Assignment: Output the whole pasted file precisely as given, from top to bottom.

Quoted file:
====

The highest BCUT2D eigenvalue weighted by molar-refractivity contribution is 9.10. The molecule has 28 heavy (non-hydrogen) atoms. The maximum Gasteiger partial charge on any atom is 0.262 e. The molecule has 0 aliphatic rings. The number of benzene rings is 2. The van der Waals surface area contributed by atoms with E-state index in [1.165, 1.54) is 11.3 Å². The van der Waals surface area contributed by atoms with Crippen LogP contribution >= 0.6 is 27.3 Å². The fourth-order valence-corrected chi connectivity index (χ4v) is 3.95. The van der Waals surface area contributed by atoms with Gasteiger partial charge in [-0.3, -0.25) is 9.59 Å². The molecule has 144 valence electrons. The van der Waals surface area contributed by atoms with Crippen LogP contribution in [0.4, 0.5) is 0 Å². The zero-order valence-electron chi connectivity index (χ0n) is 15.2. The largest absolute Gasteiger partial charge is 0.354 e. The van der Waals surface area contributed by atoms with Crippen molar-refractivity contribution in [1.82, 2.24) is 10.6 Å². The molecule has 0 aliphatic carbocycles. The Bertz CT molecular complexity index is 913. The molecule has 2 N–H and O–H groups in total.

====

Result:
The highest BCUT2D eigenvalue weighted by molar-refractivity contribution is 9.10. The molecule has 28 heavy (non-hydrogen) atoms. The maximum Gasteiger partial charge on any atom is 0.262 e. The molecule has 0 aliphatic rings. The number of benzene rings is 2. The van der Waals surface area contributed by atoms with E-state index in [1.165, 1.54) is 11.3 Å². The van der Waals surface area contributed by atoms with Crippen LogP contribution >= 0.6 is 27.3 Å². The fourth-order valence-corrected chi connectivity index (χ4v) is 3.95. The van der Waals surface area contributed by atoms with Gasteiger partial charge in [-0.3, -0.25) is 9.59 Å². The molecule has 144 valence electrons. The van der Waals surface area contributed by atoms with Crippen LogP contribution in [0.4, 0.5) is 0 Å². The zero-order valence-electron chi connectivity index (χ0n) is 15.2. The largest absolute Gasteiger partial charge is 0.354 e. The van der Waals surface area contributed by atoms with Crippen molar-refractivity contribution in [1.82, 2.24) is 10.6 Å². The molecule has 0 aliphatic carbocycles. The Bertz CT molecular complexity index is 913. The molecule has 2 N–H and O–H groups in total.